We must remember to do things for ourselves, not others….

Dear Anthony, I read with great interest your interview Blog Ziliani, in addition to them my most sincere congratulations on your work, I wanted to ask you some information.

We are a small viniculture ……., and we do our best to bring the best of our quality in our bottles. Lambrusco and produce still wines from native grapes such as Malbo Gentile.

As is seen in the Australian market Lambrusco? If the Vinitaly will be very happy to have them taste our wines, if you want to know something we do not hesitate to contact us.

With the hope of not having disturbed Yours faithfully.

Since Italy’s top wine blogger, Franco Ziliani published an interview https://ilvinodatavola.wordpress.com/2012/02/08/an-interview-by-franco-ziliani-on-vino-al-vino-blog/ on his website http://www.vinoalvino.org I have had over a dozen emails from wineries from Italy contacting me about the possibility of distribution in Australia for their wines via Mondo Imports. This I think is a fantastic thing. They are on the front foot, ready to look for new markets abroad and push their wines front and center in the eye of ‘us’ importers of Italian wine.

However, for some, the past actions of many have tainted the image of their wines and in a tough environment world wide, their job is even harder through no real fault of their own. Lambrusco, Frascati and to a limited extent Chianti have all had their images tarnished by poor decisions made twenty and thirty years ago.

The mind does not forget, generations of drinkers still think that Chianti is the wine in the Raffia bottle. That Lumbrusco is cheap, sweet and fizzy. That Frascati is the wine you drink and pour over your salad. All these massive generalisations exsist because more than a decade ago, the image of a grape variety or style was modified to suit the palate and images of the international market.

I love Chianti, but it is one of the hardest wines to sell in my portfolio. I love Lambrusco, but haven’t dared import it. Same goes with Frascati.

Wineries in Italy and all around the world must remember that your decision today, will not just affect you tomorrow but also the day after. The year after. The decade after. There is no such thing as a quick fix. You must stay loyal to your ideas and beliefs and not take the short road to success. For the majority, it is a small minority that taints the image for so many and it is today that the minority is now working so hard to bring the image of Chianti, Lumbrusco and Frascati back to where it should be.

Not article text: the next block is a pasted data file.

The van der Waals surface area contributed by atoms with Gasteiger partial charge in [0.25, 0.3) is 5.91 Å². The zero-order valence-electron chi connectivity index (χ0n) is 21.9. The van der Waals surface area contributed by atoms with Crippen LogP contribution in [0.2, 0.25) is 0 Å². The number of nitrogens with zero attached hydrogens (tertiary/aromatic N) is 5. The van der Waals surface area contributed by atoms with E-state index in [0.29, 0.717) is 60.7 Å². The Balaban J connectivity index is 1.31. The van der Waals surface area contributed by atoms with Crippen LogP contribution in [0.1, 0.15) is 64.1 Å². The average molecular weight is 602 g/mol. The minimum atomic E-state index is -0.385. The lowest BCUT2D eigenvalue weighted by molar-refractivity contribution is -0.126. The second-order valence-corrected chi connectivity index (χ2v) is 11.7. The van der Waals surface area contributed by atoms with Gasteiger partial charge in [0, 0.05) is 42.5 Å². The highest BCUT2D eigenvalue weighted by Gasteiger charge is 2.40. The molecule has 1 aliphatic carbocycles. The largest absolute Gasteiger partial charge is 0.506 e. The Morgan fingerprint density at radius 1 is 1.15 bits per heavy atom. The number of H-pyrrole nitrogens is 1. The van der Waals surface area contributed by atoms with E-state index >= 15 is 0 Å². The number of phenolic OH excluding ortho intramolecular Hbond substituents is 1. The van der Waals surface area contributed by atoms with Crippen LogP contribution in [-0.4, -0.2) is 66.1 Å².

Let this also be a lesson for the emerging regions, styles and varieties. In regards to Italy,  the next decade will all be about the wines of the south and importantly Calabria which will finally get it’s time in the spotlight. For me Calabria is the final frontier for the rebirth of the south.

Last year I wrote a blog post about this https://ilvinodatavola.wordpress.com/2011/07/14/calabria-the-final-frontier/ and for me it is a good reference point to remember that whilst the road to importing and success is long, you must always stay true to your ideals and beliefs. The same applies to the image of Calabria and the rest of Italy. Be careful on how you promote your region and wines as it will have a lasting effect for generations to come.

Do not make wine to please markets, make wine that is a reflection of yourself, your place and your varieties. I do not want to drink Cabernet, Syrah or Chardonnay from Sicily, Puglia, Tuscany or any other Italian region. I want to drink the grape varieties that have lived for centuries on your land and that illustrates your region. These are the wines you should be showcasing to the world and these are the wines that success will be built on for generations to come.

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